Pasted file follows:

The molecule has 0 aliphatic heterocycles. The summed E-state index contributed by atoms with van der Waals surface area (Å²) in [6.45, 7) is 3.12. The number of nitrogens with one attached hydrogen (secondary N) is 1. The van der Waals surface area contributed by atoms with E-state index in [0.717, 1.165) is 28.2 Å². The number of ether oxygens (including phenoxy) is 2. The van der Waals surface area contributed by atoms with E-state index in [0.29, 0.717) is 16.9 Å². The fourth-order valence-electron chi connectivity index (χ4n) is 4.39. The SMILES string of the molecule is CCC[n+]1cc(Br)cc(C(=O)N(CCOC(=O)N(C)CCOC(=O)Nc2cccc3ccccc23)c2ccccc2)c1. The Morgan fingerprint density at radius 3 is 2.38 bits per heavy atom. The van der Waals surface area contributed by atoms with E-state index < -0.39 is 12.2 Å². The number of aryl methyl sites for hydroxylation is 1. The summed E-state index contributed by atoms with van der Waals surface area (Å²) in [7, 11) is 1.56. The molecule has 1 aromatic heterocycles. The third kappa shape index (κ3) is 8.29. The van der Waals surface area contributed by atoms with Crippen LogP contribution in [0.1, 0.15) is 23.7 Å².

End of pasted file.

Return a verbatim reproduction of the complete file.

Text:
The molecule has 0 aliphatic heterocycles. The summed E-state index contributed by atoms with van der Waals surface area (Å²) in [6.45, 7) is 3.12. The number of nitrogens with one attached hydrogen (secondary N) is 1. The van der Waals surface area contributed by atoms with E-state index in [0.717, 1.165) is 28.2 Å². The number of ether oxygens (including phenoxy) is 2. The van der Waals surface area contributed by atoms with E-state index in [0.29, 0.717) is 16.9 Å². The fourth-order valence-electron chi connectivity index (χ4n) is 4.39. The SMILES string of the molecule is CCC[n+]1cc(Br)cc(C(=O)N(CCOC(=O)N(C)CCOC(=O)Nc2cccc3ccccc23)c2ccccc2)c1. The Morgan fingerprint density at radius 3 is 2.38 bits per heavy atom. The van der Waals surface area contributed by atoms with E-state index < -0.39 is 12.2 Å². The number of aryl methyl sites for hydroxylation is 1. The summed E-state index contributed by atoms with van der Waals surface area (Å²) in [7, 11) is 1.56. The molecule has 1 aromatic heterocycles. The third kappa shape index (κ3) is 8.29. The van der Waals surface area contributed by atoms with Crippen LogP contribution in [0.1, 0.15) is 23.7 Å².